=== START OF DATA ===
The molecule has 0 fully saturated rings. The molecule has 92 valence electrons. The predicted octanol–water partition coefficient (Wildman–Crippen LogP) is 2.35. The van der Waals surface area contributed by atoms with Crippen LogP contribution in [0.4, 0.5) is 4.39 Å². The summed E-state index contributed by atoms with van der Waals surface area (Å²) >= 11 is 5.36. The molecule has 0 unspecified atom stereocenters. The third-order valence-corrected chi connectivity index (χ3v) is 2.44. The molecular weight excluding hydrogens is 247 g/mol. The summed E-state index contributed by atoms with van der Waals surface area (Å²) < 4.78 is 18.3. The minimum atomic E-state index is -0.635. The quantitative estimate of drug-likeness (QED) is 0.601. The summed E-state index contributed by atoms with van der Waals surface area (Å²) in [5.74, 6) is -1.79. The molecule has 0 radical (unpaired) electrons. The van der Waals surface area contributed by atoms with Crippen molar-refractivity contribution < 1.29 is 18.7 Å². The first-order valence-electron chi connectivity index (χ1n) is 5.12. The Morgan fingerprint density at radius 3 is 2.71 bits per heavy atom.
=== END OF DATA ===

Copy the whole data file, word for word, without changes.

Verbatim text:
The molecule has 0 fully saturated rings. The molecule has 92 valence electrons. The predicted octanol–water partition coefficient (Wildman–Crippen LogP) is 2.35. The van der Waals surface area contributed by atoms with Crippen LogP contribution in [0.4, 0.5) is 4.39 Å². The summed E-state index contributed by atoms with van der Waals surface area (Å²) >= 11 is 5.36. The molecule has 0 unspecified atom stereocenters. The third-order valence-corrected chi connectivity index (χ3v) is 2.44. The molecular weight excluding hydrogens is 247 g/mol. The summed E-state index contributed by atoms with van der Waals surface area (Å²) < 4.78 is 18.3. The minimum atomic E-state index is -0.635. The quantitative estimate of drug-likeness (QED) is 0.601. The summed E-state index contributed by atoms with van der Waals surface area (Å²) in [5.74, 6) is -1.79. The molecule has 0 radical (unpaired) electrons. The van der Waals surface area contributed by atoms with Crippen molar-refractivity contribution < 1.29 is 18.7 Å². The first-order valence-electron chi connectivity index (χ1n) is 5.12. The Morgan fingerprint density at radius 3 is 2.71 bits per heavy atom.